Amazon, Apple, and Supermicro all vigorously deny yesterday’s Bloomberg report about Chinese spies pulling off a complicated hardware hack that resulted in Supermicro motherboards equipped with malicious chips being used by both tech giants, as well as other major companies and the U.S. government.
And by now the story and resulting controversy is as much about media credibility as it is about cyber — and national — security.
Bloomberg is a trusted media outlet with everything to lose by publishing a massively fabricated story. It said the article came about after a year-long investigation, and it cites 17 sources (albeit anonymous) that confirmed the hack. This includes six former and current senior national security officials and Apple and AWS insiders. A story like this undoubtedly went through layers upon layers of editing, fact-checking, and legal review. In other words, Bloomberg reporters don’t just make this stuff up.
It’s not unusual for companies to deny allegations that could hurt their reputation and bottom line. As analyst Jack E. Gold told SDxCentral yesterday “a denial is in their own self-interest.” However, the depth and detail of the companies’ denials is very unusual — and could land them in legal trouble if they prove false.
“At no time, past or present, have we ever found any issues relating to modified hardware or malicious chips in SuperMicro motherboards in any Elemental or Amazon systems,” Steve Schmidt, Amazon Web Services’ chief information security officer, wrote in a blog post. “Nor have we engaged in an investigation with the government.” Schmidt then went on to detail “so many inaccuracies” in the Bloomberg article for almost 400 more words.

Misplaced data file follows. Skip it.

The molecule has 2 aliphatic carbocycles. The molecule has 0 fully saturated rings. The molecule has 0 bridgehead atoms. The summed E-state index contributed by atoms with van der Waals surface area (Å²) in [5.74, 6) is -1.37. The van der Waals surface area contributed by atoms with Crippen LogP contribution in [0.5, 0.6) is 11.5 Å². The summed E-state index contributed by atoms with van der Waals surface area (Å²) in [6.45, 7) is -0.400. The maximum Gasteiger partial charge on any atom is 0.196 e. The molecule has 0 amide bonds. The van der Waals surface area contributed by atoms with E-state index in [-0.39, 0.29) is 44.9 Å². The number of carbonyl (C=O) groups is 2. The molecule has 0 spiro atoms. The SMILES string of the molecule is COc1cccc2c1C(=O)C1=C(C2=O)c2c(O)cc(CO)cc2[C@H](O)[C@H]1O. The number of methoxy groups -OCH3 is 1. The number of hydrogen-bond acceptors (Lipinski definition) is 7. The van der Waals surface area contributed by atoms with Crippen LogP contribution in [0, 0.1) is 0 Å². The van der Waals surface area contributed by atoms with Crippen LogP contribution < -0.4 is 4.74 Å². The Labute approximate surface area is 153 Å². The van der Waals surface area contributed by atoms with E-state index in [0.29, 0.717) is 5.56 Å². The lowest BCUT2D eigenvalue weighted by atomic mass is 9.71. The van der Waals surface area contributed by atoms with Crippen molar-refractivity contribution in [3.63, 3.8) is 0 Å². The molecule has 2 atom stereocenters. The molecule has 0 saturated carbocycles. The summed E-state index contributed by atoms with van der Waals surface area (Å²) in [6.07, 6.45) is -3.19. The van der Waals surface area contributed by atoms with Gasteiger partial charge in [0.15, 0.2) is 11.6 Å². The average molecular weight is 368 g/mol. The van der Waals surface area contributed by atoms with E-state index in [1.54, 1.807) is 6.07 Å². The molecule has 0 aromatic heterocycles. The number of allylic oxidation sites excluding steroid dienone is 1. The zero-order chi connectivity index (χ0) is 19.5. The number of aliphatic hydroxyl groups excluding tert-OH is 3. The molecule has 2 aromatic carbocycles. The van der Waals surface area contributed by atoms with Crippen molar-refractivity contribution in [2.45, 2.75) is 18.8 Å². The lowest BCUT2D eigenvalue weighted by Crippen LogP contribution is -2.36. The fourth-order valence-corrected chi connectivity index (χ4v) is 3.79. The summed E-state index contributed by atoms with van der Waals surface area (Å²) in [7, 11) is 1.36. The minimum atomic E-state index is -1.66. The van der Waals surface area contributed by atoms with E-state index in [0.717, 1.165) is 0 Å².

Apple’s denial is twice as long. “On this we can be very clear: Apple has never found malicious chips, ‘hardware manipulations or vulnerabilities purposely planted in any server,” it said. “Apple never had any contact with the FBI or any other agency about such an incident. We are not aware of any investigation by the FBI, nor are our contacts in law enforcement.”
It goes on to say that “in response to questions we have received from other news organizations since Businessweek published its story, we are not under any kind of gag order or other confidentiality obligations.”
And finally, Supermicro wrote: “Supermicro has never found any malicious chips, nor been informed by any customer that such chips have been found… Supermicro has never been contacted by any government agencies either domestic or foreign regarding the alleged claims.”
As The Register’s Kieren McCarthy wrote, “It remains very unlikely that public companies would issue outright falsehoods, even in the current political climate, due to the market and regulatory ramifications if they were found to be outright lying to investors.” (Side note: McCarthy’s analysis also delves deep into a very good technical analysis of the Bloomberg story that’s well worth the read.)
So, who to believe? Did Bloomberg get it horribly wrong? Or did China pull off a massive hardware hack? As Zack Whittaker, TechCrunch’s security editor tweeted in his coverage of the controversy, “It’s possible that the story and the affected companies can both be right and wrong at the same time.”
He later added, “The real problem is that some of the smartest, brilliant minded, rational people who are experts in this field have no idea who to believe on this story. I’m an idiot — and I have no clue, either.”